Hot Topics in Drug Targets (Track)


Peter Schwarz

DMSci. Research Center of Ageing and Osteoporosis, Department of Medicine, 2600 Glostrup


Aim: To determine the association between all-cause mortality and serum levels of 25(OH)D in hip fracture patients (HF) and a background population.

Design and setting: We conducted a retrospective, observational cohort study.

Participants: 562 HF patients and 247,574 controls.

Main Outcome Measures: Multivariate Cox regression analysis was used to compute hazard ratios for all-cause mortality.

Results: 151 of 562 (26.8%) HF patients died, 1-year mortality: Female 24.6% and males 33.3%, p < 0.0001 (log rank). Among the HF patients 86 (15.3%) suffered secondary hyperparathyroidism (SHPT), 1-year mortality 34.9%.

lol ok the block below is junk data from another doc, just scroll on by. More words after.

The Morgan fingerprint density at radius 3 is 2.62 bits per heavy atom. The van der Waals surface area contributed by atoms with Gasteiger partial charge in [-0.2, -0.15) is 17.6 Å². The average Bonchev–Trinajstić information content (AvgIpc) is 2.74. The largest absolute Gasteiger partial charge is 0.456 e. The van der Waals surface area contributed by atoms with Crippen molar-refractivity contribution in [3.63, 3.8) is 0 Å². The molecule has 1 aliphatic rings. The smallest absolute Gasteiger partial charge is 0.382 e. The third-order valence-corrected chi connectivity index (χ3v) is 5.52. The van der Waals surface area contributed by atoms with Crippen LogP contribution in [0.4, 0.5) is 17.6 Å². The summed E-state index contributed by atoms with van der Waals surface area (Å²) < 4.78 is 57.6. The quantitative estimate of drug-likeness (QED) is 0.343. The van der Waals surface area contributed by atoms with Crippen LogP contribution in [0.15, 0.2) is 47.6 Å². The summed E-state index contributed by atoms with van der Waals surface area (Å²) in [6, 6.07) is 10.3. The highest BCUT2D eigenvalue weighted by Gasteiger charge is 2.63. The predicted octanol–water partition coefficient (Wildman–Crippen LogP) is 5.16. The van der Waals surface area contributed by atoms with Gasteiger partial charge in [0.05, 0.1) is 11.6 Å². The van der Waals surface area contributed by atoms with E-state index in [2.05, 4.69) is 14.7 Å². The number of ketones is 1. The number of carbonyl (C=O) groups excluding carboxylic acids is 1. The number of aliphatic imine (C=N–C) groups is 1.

Background Population: 15.198 (6.1%) died. 2.3% suffered SHPT, 1-year mortality of 10.3%. A serum 25(OH)D level of 50–60 nmol/L was associated with the lowest mortality risk. Compared to 50 nmol/L, the hazard ratios (95% confidence intervals) of all-cause mortality at very low (10 nmol/L) and high (140 nmol/L) serum levels of 25(OH)D were 2.13 (2.02–2.24) and 1.42 (1.31–1.53), respectively.

Conclusion: Our observations shows that SHPT is significantly associated with mortality in both hip fracture patients and in the general population. The prevalence of SHPT is significantly higher among HF patients compared to controls. A reverse J-shaped relation between serum level of 25(OH)D and all-cause mortality was observed.